On September 9, 2013, the CCG helicopter, operating from the CCGS Amundsen on an ice reconnaissance mission in the M’Clure Strait north of Banks Island, Northwest Territories, was involved in an accident and sank. None of the three persons on board the helicopter survived.
The TSB investigation team will arrive in Resolute, Nunavut today where they will meet with CCG and ArcticNet personnel to begin the search and recovery efforts aboard two CCG vessels.
The three men who died after a Canadian Coast Guard helicopter crashed in the Arctic Sept. 9 were killed by “cold water immersion,” Cathy Menard, chief coroner of the Northwest Territories, said Sept. 17.
Autopsies conducted in Edmonton Sept. 16 showed the men suffered no fatal injuries, suggesting they survived the crash of their helicopter, only to die from the effects of the frigid water — this would have led to hypothermia, a lethal lowering of their body temperature, likely within about one hour.
Marc Thibault, commanding officer of the CCGS Amundsen, Daniel Dubé, the helicopter pilot, and Klaus Hochheim, a scientist affiliated with the University of Manitoba, all died when the helicopter from the Amundsen crashed while they were conducting a routine ice observation tour.
The three were found in the water wearing survival suits, when the Amundsen arrived on the scene.
But while these suits can assist in surviving cold-shock and swim failure — which can result when a person hits the icy water, how long a person can survive in cold water primarily depends on the water’s temperature, exposure time, and the thermal insulation of the protective clothing.
The helicopter now lies under about 420 metres of sea water. The Canadian Coast Guard (CCG) is working to recover the CCG Messerschmitt-Bolkow-Blohm Bo-105 helicopter The Transportation Safety Board of Canada (TSB) investigation into this accident is ongoing.
The CCGS Henry Larsen is immediately tasked with locating the helicopter and providing icebreaking and technical assistance. The CCGS Amundsen will provide search and recovery assistance, and will transport the technical equipment and personnel required to locate and recover the helicopter.
“While there are logistical challenges in planning a recovery mission in the harsh Arctic at this time of year,” said Marc Grégoire, Commissioner of the CCG, “We will make every reasonable effort to recover the helicopter as soon as possible, while ensuring the safety of all personnel involved in this mission.”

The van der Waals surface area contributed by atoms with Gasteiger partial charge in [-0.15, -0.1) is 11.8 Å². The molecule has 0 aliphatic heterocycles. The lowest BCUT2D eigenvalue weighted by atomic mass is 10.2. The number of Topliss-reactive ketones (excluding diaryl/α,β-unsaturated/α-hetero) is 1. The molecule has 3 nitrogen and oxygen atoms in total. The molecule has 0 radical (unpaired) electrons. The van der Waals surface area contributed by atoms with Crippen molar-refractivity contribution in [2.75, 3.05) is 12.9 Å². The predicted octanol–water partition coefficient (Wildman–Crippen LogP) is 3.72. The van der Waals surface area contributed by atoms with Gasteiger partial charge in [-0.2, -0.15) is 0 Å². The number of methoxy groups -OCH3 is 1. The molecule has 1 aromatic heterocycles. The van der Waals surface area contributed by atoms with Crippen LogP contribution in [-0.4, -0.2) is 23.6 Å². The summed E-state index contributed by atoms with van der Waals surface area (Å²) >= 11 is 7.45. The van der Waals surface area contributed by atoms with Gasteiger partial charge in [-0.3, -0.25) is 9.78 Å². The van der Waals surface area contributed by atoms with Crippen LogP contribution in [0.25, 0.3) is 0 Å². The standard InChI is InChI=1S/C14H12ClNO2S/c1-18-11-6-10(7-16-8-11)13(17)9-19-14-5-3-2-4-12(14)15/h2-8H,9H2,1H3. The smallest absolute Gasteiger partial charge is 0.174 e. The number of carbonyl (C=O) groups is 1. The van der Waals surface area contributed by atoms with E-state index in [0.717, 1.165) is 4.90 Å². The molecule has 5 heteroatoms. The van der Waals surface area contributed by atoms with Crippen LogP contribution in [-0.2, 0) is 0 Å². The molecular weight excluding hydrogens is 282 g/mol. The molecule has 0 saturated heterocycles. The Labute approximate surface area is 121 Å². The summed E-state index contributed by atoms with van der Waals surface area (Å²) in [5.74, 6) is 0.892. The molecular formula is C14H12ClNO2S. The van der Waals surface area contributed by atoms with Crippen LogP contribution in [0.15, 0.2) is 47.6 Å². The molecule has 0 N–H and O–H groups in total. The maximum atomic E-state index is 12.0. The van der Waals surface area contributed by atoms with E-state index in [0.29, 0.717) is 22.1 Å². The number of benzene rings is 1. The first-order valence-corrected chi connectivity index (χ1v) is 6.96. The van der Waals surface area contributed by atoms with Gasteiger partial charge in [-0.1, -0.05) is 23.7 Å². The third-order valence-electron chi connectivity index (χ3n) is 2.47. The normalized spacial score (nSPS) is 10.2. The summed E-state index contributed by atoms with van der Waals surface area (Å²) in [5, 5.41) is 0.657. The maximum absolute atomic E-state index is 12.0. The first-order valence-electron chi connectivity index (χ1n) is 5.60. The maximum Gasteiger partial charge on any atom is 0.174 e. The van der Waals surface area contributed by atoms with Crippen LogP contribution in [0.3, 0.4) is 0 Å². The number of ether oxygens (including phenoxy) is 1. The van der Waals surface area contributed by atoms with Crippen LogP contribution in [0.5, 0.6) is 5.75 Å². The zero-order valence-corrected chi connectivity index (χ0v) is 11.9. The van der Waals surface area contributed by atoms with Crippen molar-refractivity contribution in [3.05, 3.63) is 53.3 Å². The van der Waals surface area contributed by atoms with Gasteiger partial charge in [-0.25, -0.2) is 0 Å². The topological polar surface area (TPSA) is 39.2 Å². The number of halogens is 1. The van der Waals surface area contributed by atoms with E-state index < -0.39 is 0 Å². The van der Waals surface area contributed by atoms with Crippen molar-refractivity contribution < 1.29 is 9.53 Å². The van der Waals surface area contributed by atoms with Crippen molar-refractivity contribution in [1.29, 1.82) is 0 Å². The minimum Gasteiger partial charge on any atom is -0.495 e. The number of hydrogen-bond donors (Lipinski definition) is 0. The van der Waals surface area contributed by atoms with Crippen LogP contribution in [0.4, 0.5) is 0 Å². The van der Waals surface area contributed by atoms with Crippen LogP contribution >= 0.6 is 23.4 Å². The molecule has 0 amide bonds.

The sunken Canadian Coast Guard (CCG) helicopter has been located by ArcticNet’s Remote Operated Vehicle (ROV) in the Arctic. A team consisting of the CCG, ArcticNet and the Transportation Safety Board (TSB) is working to recover it.
The ice and weather conditions will continue to present a significant challenge to the recovery operation. While the aim is to recover the helicopter as quickly as possible, ensuring the safety of the personnel and vessels involved in this operations is a first priority.
Images and Text from TSB of Canada
UPDATE 09/26 – Helicopter Sucessfully recovered.
The sunken Canadian Coast Guard helicopter, which crashed on 9 September 2013, has been successfully recovered from the Arctic Ocean.A team consisting of the Canadian Coast Guard’s CCGS Amundsen and CCGS Henry Larsen, ArcticNet and the Transportation Safety Board (TSB) has been working to recover the helicopter since its discovery on Monday afternoon.
Thanks to the technical expertise of the Canadian Coast Guard crew, to ArcticNet, and to the Canadian Scientific Submersible Facility pilots who operated the Amundsen’s remotely-operated vehicle, the wreckage was raised to the surface of the water yesterday where it was safely lifted onto the deck of the Amundsen and then transferred to the Larsen.
While in transit to Resolute, Nunavut, further plans are being made to transport the wreckage to a location where the TSB can conduct its full investigation.The TSB is grateful for the great collaboration of the Canadian Coast Guard and ArcticNet officials during this difficult operation and hope the successful recovery operation may contribute important information to the ongoing investigation.
Recovery photos from TSB.